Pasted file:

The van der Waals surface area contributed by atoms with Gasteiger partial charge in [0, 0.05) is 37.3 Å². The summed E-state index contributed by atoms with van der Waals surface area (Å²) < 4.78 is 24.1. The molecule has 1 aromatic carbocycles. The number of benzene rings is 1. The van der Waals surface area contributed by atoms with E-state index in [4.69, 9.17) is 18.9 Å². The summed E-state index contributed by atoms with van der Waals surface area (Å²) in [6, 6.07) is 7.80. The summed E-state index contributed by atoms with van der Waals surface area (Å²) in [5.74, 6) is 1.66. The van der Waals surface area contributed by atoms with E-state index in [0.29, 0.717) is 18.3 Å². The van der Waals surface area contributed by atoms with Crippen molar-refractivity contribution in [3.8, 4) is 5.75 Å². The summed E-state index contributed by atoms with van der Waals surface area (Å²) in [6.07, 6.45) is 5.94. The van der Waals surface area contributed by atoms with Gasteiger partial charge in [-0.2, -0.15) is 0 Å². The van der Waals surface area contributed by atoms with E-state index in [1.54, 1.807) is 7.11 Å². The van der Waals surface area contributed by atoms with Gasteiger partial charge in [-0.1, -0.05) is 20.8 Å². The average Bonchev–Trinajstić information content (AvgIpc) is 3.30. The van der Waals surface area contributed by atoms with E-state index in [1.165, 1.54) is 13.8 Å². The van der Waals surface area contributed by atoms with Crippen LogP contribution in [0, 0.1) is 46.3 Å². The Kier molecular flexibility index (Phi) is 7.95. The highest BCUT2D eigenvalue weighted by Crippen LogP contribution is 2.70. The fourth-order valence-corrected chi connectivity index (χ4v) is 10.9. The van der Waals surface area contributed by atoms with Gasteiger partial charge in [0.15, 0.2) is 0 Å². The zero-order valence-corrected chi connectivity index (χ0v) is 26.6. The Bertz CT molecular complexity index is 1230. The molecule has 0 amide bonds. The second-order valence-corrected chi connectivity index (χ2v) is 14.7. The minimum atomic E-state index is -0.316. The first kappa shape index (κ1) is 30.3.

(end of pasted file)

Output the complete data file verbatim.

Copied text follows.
The van der Waals surface area contributed by atoms with Gasteiger partial charge in [0, 0.05) is 37.3 Å². The summed E-state index contributed by atoms with van der Waals surface area (Å²) < 4.78 is 24.1. The molecule has 1 aromatic carbocycles. The number of benzene rings is 1. The van der Waals surface area contributed by atoms with E-state index in [4.69, 9.17) is 18.9 Å². The summed E-state index contributed by atoms with van der Waals surface area (Å²) in [6, 6.07) is 7.80. The summed E-state index contributed by atoms with van der Waals surface area (Å²) in [5.74, 6) is 1.66. The van der Waals surface area contributed by atoms with E-state index in [0.29, 0.717) is 18.3 Å². The van der Waals surface area contributed by atoms with Crippen molar-refractivity contribution in [3.8, 4) is 5.75 Å². The summed E-state index contributed by atoms with van der Waals surface area (Å²) in [6.07, 6.45) is 5.94. The van der Waals surface area contributed by atoms with Gasteiger partial charge in [-0.2, -0.15) is 0 Å². The van der Waals surface area contributed by atoms with E-state index in [1.54, 1.807) is 7.11 Å². The van der Waals surface area contributed by atoms with Gasteiger partial charge in [-0.1, -0.05) is 20.8 Å². The average Bonchev–Trinajstić information content (AvgIpc) is 3.30. The van der Waals surface area contributed by atoms with E-state index in [1.165, 1.54) is 13.8 Å². The van der Waals surface area contributed by atoms with Crippen LogP contribution in [0, 0.1) is 46.3 Å². The Kier molecular flexibility index (Phi) is 7.95. The highest BCUT2D eigenvalue weighted by Crippen LogP contribution is 2.70. The fourth-order valence-corrected chi connectivity index (χ4v) is 10.9. The van der Waals surface area contributed by atoms with Gasteiger partial charge in [0.15, 0.2) is 0 Å². The zero-order valence-corrected chi connectivity index (χ0v) is 26.6. The Bertz CT molecular complexity index is 1230. The molecule has 0 amide bonds. The second-order valence-corrected chi connectivity index (χ2v) is 14.7. The minimum atomic E-state index is -0.316. The first kappa shape index (κ1) is 30.3.